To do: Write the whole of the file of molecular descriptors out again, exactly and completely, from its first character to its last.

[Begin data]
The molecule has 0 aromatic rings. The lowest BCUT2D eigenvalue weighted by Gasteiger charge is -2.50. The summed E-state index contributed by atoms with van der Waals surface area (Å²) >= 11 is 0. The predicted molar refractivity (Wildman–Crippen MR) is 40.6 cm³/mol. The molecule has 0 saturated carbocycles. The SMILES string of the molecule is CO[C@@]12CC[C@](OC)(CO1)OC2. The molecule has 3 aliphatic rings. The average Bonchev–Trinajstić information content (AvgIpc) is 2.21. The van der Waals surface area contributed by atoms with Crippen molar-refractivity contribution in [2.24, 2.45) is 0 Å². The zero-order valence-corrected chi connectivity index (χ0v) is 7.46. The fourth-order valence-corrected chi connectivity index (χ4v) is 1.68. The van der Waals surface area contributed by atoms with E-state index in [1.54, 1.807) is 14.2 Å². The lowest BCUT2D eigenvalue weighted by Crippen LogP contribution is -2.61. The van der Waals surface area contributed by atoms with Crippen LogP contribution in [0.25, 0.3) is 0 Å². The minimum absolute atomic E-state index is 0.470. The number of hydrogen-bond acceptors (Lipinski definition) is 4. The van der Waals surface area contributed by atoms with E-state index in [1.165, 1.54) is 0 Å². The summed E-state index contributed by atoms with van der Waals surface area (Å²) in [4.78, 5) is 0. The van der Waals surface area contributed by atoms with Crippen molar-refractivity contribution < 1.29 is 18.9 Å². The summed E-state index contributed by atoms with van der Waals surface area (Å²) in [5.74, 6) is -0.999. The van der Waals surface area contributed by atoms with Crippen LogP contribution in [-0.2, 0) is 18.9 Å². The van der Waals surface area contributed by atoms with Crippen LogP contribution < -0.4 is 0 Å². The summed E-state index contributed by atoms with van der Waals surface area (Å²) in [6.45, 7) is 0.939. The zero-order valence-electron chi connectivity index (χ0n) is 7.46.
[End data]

The molecule has 0 aromatic rings. The lowest BCUT2D eigenvalue weighted by Gasteiger charge is -2.50. The summed E-state index contributed by atoms with van der Waals surface area (Å²) >= 11 is 0. The predicted molar refractivity (Wildman–Crippen MR) is 40.6 cm³/mol. The molecule has 0 saturated carbocycles. The SMILES string of the molecule is CO[C@@]12CC[C@](OC)(CO1)OC2. The molecule has 3 aliphatic rings. The average Bonchev–Trinajstić information content (AvgIpc) is 2.21. The van der Waals surface area contributed by atoms with Crippen molar-refractivity contribution in [2.24, 2.45) is 0 Å². The zero-order valence-corrected chi connectivity index (χ0v) is 7.46. The fourth-order valence-corrected chi connectivity index (χ4v) is 1.68. The van der Waals surface area contributed by atoms with E-state index in [1.54, 1.807) is 14.2 Å². The lowest BCUT2D eigenvalue weighted by Crippen LogP contribution is -2.61. The van der Waals surface area contributed by atoms with Crippen LogP contribution in [0.25, 0.3) is 0 Å². The minimum absolute atomic E-state index is 0.470. The number of hydrogen-bond acceptors (Lipinski definition) is 4. The van der Waals surface area contributed by atoms with E-state index in [1.165, 1.54) is 0 Å². The summed E-state index contributed by atoms with van der Waals surface area (Å²) in [4.78, 5) is 0. The van der Waals surface area contributed by atoms with Crippen molar-refractivity contribution < 1.29 is 18.9 Å². The summed E-state index contributed by atoms with van der Waals surface area (Å²) in [5.74, 6) is -0.999. The van der Waals surface area contributed by atoms with Crippen LogP contribution in [-0.2, 0) is 18.9 Å². The van der Waals surface area contributed by atoms with Crippen LogP contribution < -0.4 is 0 Å². The summed E-state index contributed by atoms with van der Waals surface area (Å²) in [6.45, 7) is 0.939. The zero-order valence-electron chi connectivity index (χ0n) is 7.46.